What does it really take to control and ultimately eliminate diseases of poverty? If you read the headlines, you might think it requires more money, vaccines, education or a combination of those. Unfortunately, even when we can have all of those tools at
Typhoid fever is the perfect example.
Typhoid is a disease that still affects more than 21 million people around the world, despite that fact that we have accessible, low-cost vaccines. Endemic disease, although common in Asia and Africa, is often overlooked. Outbreaks occur when common water and food sources become contaminated with infected human waste. The symptoms -high fever, flu-like symptoms, abdominal pain, constipation or diarrhoea – result in approximately 200,000 deaths annually, mostly among school and pre-school aged children.
Within the South and Southeast Asian region, there are prime examples of countries that showcase both the positive impact of government involvement and the growing number of typhoid outbreaks that occur in countries without comprehensive disease control policies that include immunisation. These regions have the greatest documented burden of typhoid in the world, but only a handful of countries have policies for typhoid vaccines and even fewer have implemented vaccination programs.
In Vietnam, the Ministry of Health began vaccination of children in high-risk districts in 1997 and, since then, more than 5.3 million children have been protected. Correspondingly, the incidence of typhoid fever in high-risk districts has dropped dramatically.
In India and Indonesia, national pediatric associations recognise the great need for widespread and immediate introduction of typhoid vaccines, but implementation has been extremely limited. Hundreds of cases have been reported in India just in this past year, largely from the states of Uttar Pradesh, Punjab, Maharashtra and Bihar, and tens of thousands more go unreported. Alarmingly, the proportion of drug-resistant cases seems to be rising, as recent reports have indicated that more than 70 per cent of cultures were resistant to commonly-used antibiotics. In Indonesia, even the first lady, Ani Yudhoyono, was infected with typhoid and hospitalised in late December 2011 with typhoid fever, demonstrating the pervasive effects of typhoid in all social strata. But the situation is even more precarious in other countries in the region. In Bangladesh, Pakistan, Cambodia and Laos, pediatric societies and national immunisation technical advisory groups have yet to prioritise typhoid control and therefore the disease continues to spread.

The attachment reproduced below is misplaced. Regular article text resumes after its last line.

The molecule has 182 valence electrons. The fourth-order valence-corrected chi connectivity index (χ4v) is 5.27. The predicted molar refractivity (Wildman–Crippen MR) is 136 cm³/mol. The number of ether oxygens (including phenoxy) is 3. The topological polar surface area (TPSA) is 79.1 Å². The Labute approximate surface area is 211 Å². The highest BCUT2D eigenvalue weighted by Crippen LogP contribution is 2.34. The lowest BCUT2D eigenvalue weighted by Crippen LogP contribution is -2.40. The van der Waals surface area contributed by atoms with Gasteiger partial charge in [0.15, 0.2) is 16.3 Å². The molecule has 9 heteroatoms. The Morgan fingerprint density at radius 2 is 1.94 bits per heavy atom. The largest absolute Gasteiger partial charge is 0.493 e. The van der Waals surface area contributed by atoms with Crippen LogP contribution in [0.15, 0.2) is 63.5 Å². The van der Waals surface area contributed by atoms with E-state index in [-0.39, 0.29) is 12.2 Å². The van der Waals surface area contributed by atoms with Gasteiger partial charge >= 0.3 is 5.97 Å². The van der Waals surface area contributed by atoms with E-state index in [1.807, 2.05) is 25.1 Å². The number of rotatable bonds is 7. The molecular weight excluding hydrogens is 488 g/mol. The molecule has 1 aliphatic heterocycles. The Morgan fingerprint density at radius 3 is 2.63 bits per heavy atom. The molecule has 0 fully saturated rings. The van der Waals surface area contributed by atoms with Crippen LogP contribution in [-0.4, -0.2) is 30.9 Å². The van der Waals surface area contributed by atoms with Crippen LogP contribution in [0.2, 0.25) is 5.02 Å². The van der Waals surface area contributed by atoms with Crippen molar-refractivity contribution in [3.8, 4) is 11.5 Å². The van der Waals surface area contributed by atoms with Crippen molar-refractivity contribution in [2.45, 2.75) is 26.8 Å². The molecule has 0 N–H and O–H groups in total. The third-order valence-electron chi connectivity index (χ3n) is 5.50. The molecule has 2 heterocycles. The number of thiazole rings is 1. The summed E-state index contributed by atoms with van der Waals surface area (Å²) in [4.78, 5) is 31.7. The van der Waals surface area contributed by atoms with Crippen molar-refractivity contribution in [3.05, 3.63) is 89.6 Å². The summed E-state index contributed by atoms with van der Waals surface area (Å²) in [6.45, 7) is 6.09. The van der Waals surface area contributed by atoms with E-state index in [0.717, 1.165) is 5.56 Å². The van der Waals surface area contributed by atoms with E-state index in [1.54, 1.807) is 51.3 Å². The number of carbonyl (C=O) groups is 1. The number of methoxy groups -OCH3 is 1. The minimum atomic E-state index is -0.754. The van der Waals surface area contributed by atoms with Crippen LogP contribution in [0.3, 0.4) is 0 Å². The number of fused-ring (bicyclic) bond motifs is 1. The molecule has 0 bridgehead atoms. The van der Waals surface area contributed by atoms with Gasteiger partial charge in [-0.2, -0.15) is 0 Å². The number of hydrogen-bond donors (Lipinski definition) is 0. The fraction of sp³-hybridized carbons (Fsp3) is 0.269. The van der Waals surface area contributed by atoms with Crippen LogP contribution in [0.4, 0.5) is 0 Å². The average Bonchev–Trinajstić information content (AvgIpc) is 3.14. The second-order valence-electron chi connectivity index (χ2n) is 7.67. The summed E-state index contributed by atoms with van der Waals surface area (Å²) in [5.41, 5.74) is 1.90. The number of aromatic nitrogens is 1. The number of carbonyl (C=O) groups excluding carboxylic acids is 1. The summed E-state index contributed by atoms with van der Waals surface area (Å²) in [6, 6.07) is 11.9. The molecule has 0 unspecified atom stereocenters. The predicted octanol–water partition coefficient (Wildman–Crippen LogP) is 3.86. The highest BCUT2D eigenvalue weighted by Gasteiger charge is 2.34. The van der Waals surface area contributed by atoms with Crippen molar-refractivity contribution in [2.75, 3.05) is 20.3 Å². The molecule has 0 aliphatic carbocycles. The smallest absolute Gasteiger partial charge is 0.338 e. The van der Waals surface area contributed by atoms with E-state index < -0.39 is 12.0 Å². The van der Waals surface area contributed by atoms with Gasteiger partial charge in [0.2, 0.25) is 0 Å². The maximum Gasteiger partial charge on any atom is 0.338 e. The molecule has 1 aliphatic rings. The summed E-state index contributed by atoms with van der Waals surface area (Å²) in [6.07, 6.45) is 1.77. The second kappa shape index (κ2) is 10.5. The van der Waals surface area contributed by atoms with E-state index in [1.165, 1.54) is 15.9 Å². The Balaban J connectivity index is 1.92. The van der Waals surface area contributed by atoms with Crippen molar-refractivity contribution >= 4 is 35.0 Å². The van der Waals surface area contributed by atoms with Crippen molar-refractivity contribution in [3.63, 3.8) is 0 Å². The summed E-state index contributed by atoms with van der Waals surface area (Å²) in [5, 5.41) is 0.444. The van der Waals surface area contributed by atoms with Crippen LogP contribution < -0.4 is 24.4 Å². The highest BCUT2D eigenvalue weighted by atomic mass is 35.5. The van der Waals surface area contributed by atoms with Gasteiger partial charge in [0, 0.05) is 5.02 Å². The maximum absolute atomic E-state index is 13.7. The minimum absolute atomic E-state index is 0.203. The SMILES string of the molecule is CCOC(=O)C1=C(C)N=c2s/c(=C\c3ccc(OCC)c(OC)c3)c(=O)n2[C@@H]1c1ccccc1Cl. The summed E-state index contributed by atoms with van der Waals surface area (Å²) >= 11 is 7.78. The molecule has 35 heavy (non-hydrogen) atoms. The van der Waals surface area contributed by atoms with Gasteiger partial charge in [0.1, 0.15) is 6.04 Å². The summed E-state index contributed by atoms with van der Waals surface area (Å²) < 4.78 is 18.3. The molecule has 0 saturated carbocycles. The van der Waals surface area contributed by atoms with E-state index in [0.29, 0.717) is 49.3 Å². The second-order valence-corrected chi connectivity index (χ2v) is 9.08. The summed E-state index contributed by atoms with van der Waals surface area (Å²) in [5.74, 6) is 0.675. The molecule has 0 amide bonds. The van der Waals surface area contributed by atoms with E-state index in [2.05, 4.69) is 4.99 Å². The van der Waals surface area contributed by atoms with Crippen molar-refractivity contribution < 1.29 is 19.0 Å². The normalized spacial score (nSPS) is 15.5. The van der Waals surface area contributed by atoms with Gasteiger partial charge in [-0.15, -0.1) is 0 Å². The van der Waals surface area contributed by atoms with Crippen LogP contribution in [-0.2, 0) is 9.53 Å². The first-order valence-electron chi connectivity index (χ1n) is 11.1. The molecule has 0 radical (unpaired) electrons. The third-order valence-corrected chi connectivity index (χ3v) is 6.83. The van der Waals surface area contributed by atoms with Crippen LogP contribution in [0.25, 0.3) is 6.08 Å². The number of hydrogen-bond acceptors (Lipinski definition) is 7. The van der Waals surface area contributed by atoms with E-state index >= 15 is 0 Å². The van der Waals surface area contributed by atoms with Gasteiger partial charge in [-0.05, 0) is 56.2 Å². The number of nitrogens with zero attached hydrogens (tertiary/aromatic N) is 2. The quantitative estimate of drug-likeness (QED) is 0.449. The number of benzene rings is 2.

promoting improved hygiene
In Fiji, ongoing reports of typhoid among school children and others have prompted community leaders to ban all non-essential gatherings. Community members and local health officers are also working to promote improved hygiene and sanitation practices in their communities in an effort to prevent disease.
To help raise awareness about this pandemic and prompt regional policymakers to take action, the Coalition against Typhoid (CaT) is organising a call to action to highlight the disease burden in the region and to call upon stakeholders and policymakers to make informed decisions around the use of typhoid vaccines to control disease.
We desperately need ministries of health and international funders to come together to make typhoid vaccines more accessible to those who need them most – mainly school and pre-school children who don’t have access to safe water.
Moving forward, it is critical that policymakers and all stakeholders, including pediatric and national societies and immunisation technical advisors, make informed decisions on the use of typhoid vaccines to prevent disease, disability and death. Control of typhoid fever will require a comprehensive approach, including the availability of safe drinking water, the promotion of good hygiene practices, access to appropriate and timely treatment, and vaccination in high-risk communities.
By prioritising typhoid on the global health agenda and developing a comprehensive work plan to combat this disease, CaT and global health leaders around the world anticipate a world free of death and disability caused by typhoid.
Dr Christopher Nelson is director of the Coalition against Typhoid (CaT). CaT was established in 2009 to advocate for the millions of people suffering from typhoid fever who cannot speak for themselves. CaT supports research into next generation typhoid vaccines and improved diagnostics and advocates for the use of effective vaccines that are already available and recommended by the WHO. Our members are working with local stakeholders and national governments to make informed decisions regarding the use of typhoid vaccines to prevent disease, disability and death.